Industrial Music Producers – The History of Industrial Music

Industrial is a genre of electronic music that was created in the 1970s and 1980s. The music is an arrangement of sounds, such as machinery and heavy industry, that is put together to create a new and unique sound. Industrial music usually has a dark tone to it and often contains themes of alienation, apocalyptic visions, and dystopian society.

Industrial Music Producers – The History of Industrial Music: A blog covering the history of industrial music from where it originated to the growing popularity in the 21st century.

Industrial music began with industrialization in the mid-twentieth century, when people were being alienated by work in factories. In Europe, this was associated with post-World War II economic boom that had people working long hours in factories replacing people who died during the war. Factory conditions were not as great as they are today, so people felt like they were just another cog in a machine and no one really cared about them.

This feeling of being useless can be heard through the lyrics and music of industrial artists such as Throbbing Gristle and Cabaret Voltaire, who sang about how society at large didn’t care what happened to individuals within it (unless they were rich).

Industrial artists also sang about how humanity was destroying

In the past years, a lot of people were asking me questions like: „Where does industrial music come from?“, „Who are the first industrial music producers?“ or „What is the history of industrial music?“ To answer those questions, I have decided to write this article. I will focus mainly on the early days of industrial music.

During my research I have found out, that there are many different opinions concerning this topic. Some people even claim, that there is no such thing as a history of industrial music, because it would not be possible to determine a certain starting point for this genre. My view differs from this opinion: I consider Einstürzende Neubauten as pioneers of industrial music. Their name can be translated with „collapsing new buildings“ and refers to their innovative sounds created with unconventional instruments. They are seen by many fans as forerunners of the post-punk and experimental rock movement during the 80s and 90s.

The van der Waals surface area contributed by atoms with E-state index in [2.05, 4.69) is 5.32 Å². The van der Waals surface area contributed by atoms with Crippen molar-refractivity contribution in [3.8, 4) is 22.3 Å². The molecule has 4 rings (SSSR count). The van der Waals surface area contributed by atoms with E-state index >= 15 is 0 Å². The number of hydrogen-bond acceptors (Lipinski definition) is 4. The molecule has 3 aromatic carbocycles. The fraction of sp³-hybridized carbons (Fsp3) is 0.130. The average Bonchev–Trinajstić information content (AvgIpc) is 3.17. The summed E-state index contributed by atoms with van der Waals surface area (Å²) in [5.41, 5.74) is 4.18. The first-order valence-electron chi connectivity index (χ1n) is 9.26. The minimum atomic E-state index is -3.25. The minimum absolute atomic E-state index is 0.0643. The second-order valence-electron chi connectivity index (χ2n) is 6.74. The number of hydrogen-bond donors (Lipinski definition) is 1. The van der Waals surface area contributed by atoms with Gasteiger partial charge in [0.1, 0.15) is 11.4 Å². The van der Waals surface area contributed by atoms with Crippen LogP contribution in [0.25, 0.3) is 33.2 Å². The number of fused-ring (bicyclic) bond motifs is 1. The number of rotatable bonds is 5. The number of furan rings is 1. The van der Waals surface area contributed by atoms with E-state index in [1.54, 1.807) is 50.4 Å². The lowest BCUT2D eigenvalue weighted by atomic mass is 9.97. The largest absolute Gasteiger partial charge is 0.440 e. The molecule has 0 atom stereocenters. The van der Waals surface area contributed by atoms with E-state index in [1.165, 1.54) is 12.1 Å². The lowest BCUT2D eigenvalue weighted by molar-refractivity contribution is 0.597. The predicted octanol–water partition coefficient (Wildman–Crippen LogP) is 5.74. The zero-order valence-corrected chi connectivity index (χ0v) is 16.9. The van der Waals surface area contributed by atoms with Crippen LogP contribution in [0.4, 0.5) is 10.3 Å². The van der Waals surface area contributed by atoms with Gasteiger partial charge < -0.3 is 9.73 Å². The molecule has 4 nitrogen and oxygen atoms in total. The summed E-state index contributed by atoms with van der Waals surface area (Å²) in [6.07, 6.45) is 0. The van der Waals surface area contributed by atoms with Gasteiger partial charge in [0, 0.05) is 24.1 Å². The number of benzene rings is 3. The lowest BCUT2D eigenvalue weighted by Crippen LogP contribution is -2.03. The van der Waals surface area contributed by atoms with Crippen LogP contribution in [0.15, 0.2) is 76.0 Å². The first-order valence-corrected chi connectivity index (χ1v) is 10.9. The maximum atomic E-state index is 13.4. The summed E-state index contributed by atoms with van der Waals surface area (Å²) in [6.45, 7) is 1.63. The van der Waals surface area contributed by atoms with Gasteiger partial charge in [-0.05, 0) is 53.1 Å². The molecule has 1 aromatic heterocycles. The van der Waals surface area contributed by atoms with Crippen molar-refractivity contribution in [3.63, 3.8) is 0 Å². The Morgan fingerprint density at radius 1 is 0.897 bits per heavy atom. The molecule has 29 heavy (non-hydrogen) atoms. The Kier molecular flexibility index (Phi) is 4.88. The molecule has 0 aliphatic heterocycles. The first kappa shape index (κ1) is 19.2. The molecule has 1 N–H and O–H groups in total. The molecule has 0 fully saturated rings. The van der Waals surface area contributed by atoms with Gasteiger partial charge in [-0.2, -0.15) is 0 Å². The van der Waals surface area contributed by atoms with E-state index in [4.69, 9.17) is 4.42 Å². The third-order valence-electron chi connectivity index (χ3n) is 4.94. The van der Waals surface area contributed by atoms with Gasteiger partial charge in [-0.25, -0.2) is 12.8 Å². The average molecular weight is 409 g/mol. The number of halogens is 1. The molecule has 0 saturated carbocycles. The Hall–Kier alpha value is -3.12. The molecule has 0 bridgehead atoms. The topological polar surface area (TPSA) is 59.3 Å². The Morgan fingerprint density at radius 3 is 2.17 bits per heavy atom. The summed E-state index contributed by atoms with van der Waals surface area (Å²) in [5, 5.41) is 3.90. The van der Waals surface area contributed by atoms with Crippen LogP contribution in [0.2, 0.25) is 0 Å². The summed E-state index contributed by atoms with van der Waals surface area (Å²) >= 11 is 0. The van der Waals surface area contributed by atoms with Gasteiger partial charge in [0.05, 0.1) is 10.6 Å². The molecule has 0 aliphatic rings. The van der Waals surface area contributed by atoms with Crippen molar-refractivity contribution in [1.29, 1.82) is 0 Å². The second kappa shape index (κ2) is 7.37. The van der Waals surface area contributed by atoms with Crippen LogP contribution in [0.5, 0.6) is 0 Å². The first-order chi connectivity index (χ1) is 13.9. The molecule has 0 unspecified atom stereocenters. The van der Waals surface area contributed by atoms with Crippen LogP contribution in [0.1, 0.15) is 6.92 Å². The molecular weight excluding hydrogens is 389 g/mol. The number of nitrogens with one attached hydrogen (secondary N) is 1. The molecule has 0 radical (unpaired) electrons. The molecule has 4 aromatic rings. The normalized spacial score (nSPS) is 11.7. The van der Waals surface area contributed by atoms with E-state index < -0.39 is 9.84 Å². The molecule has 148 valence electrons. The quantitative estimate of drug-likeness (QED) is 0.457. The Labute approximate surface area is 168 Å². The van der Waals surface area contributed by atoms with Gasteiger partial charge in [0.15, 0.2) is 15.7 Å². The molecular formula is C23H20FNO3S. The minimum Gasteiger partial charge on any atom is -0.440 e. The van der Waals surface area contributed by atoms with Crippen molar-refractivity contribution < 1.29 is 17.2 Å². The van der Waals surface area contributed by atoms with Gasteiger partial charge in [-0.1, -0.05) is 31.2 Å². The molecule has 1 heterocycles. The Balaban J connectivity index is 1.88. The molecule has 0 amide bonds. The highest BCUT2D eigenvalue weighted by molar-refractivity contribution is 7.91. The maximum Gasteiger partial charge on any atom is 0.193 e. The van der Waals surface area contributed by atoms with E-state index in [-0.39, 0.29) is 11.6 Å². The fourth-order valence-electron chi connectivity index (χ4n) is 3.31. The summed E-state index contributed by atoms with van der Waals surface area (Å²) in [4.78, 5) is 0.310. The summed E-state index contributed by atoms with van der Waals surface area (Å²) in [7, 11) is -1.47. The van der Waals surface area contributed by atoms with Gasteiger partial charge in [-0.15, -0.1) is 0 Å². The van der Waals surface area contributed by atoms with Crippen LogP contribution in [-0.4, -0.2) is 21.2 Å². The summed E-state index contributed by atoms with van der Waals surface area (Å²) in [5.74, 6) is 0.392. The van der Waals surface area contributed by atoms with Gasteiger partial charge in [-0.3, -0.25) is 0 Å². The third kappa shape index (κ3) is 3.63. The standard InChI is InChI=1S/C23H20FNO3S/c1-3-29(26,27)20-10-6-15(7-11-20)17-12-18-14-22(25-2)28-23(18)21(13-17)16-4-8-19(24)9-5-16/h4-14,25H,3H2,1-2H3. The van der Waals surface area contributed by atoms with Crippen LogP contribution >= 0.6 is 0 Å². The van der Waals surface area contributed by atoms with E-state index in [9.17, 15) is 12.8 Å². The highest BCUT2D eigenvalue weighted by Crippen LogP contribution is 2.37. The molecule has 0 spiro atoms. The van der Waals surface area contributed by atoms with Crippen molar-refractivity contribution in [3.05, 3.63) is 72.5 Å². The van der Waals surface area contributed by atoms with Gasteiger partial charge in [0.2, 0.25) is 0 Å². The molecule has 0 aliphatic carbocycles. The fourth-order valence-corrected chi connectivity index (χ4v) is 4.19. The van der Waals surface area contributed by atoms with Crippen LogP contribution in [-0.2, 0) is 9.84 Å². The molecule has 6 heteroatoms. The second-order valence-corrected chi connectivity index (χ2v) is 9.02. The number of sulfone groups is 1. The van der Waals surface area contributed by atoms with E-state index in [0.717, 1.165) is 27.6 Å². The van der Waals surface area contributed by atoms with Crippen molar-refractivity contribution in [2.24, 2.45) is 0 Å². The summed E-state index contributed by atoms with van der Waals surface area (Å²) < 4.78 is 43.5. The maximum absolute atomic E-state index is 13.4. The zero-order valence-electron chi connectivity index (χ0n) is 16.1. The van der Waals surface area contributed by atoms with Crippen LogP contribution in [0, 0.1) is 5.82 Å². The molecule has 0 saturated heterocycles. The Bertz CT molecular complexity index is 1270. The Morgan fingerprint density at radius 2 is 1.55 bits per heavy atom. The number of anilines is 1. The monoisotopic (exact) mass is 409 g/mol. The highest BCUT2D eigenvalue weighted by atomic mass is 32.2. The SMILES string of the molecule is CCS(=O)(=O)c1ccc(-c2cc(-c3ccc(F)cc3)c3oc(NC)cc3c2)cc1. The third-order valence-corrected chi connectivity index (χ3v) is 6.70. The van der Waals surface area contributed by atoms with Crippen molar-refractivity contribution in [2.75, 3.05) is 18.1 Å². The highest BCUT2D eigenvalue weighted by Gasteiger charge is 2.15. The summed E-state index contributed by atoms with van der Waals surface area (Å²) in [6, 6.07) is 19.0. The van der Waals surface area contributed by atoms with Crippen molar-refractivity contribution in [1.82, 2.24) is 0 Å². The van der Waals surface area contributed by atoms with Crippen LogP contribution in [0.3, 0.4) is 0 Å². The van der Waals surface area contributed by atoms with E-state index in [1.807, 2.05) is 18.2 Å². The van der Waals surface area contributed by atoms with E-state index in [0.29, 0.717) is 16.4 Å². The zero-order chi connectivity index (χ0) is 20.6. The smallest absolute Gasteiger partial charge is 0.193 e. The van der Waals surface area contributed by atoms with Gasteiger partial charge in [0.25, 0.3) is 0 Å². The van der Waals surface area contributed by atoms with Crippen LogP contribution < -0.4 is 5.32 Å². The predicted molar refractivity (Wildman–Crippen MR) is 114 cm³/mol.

The German band was founded in Berlin in 1980 by Blixa Bargeld (guitar), N. U. Unruh (custom-made percussion) and F. M. Einheit (percussion). Barge

There are a lot of different definitions for what Industrial music is, but what it comes down to is that Industrial music, like any other genre of music, is an evolving art form, where there is no set definition.

When you think of industrial music, you might think of a guy behind a computer mixing beats and samples into a song. Well, you would be correct in that assessment, but there is more to it than that. Industrial music has a bit of a storied history. Many bands have been associated with the movement at one time or another. From Nine Inch Nails to Skinny Puppy, Ministry and many others, there are hundreds of artists who have been influenced by the genre in their own way.

Industrial music can be defined as an industrial sound or noise used in music. It utilizes distorted, mechanical-sounding drum beats and synthesizer riffs. It can be described as aggressive sounding and dystopian. It was originally part of the punk scene in the late 70s/early 80s in England and Germany.

You can hear elements of industrial music in other genres today such as metal, rock and even pop/hip-hop, especially if you’re familiar with the sound. This genre has influenced many people over the years;

Industrial music is a genre of music that draws on harsh, transgressive or provocative sounds and themes. AllMusic defines industrial as the “most abrasive and aggressive fusion of rock and electronic music” that was “initially a blend of avant-garde electronics experiments (tape music, musique concrète, white noise, synthesizers, sequencers, etc.) and punk provocation”.